Jun. 20, 2020–Sep. 7, 2020
Virginia Steele Scott Galleries of American Art
Wilshire Curve, 2016. Photo: Guillermo Perez.
After first visiting the city in the 1890s, Henry E. Huntington became arguably one of the most important urban planners Los Angeles has ever had. His wealth and business acumen led him to set into motion the development of Southern California, a region he loved. The growth of the city contributed to the emergence of new, complex neighborhoods that, while rich in history, are today in transition, with yet-to-be-determined futures. Once a naturally occurring lake and wetland that was used as a city dump, the area now known as MacArthur Park is one of those neighborhoods. Today the MacArthur Park area is one of the most densely populated in the city, with most residents young and Latinx. A part of The Huntington's Centennial Celebration, "One Hundred Years of MacArthur Park" features more than 25 new works made by young artists affiliated with Art Division, a nonprofit organization located near the park that is dedicated to training and supporting local youth who are committed to studying the visual arts. Seventeen artists created paintings, photographs, drawings, and works of mixed media relating to the history and evolution of the park.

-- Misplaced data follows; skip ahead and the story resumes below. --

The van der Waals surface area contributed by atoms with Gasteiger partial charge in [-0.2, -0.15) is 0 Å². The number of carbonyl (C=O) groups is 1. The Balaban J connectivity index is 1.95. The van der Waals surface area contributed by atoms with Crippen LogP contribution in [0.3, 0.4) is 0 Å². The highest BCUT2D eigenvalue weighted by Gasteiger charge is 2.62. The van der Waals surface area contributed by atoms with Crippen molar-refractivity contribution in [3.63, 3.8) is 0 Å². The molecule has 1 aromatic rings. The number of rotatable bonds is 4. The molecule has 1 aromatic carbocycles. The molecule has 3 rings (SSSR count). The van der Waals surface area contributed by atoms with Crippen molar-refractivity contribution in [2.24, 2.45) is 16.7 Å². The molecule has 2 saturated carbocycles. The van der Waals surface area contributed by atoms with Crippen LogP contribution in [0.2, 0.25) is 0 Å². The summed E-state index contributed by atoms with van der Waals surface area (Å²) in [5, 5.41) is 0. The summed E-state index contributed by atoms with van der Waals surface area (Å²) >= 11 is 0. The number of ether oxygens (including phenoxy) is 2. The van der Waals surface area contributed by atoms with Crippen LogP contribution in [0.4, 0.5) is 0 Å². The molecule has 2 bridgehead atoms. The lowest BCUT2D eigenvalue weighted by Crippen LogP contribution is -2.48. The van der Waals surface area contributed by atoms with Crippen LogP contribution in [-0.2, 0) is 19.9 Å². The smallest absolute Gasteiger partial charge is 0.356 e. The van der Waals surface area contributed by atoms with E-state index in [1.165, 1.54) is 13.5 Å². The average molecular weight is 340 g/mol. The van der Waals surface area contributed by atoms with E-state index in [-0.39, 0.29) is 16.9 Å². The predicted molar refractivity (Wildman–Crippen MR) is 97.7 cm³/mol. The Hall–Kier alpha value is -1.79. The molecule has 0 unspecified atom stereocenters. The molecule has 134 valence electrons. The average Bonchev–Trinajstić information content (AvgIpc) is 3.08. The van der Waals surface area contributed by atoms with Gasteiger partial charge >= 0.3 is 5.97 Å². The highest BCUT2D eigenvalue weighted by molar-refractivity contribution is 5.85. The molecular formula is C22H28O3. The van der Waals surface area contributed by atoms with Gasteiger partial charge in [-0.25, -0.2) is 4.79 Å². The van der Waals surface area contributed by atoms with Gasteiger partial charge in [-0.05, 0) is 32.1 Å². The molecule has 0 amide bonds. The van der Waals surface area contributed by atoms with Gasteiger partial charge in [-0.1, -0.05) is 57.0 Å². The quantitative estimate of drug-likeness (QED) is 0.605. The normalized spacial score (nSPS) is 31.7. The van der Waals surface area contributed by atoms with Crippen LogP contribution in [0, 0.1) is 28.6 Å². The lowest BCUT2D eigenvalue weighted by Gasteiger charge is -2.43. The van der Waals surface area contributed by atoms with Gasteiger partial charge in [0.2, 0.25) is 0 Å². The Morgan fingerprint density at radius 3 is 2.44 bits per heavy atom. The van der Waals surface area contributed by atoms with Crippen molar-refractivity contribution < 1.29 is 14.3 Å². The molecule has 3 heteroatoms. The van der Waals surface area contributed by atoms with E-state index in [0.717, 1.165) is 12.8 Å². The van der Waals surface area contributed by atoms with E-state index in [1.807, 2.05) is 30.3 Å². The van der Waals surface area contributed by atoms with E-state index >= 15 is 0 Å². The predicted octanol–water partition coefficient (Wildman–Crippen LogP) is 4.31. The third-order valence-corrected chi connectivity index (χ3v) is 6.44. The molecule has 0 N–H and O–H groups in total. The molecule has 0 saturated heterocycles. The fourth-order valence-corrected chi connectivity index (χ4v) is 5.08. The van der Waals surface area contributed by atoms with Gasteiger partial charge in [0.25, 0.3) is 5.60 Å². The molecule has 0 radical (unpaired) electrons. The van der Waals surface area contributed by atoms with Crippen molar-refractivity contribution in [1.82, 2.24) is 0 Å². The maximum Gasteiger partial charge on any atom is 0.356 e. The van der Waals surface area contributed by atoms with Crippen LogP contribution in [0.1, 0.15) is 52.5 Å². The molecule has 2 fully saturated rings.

General admission includes all exhibitions, galleries, and gardens.
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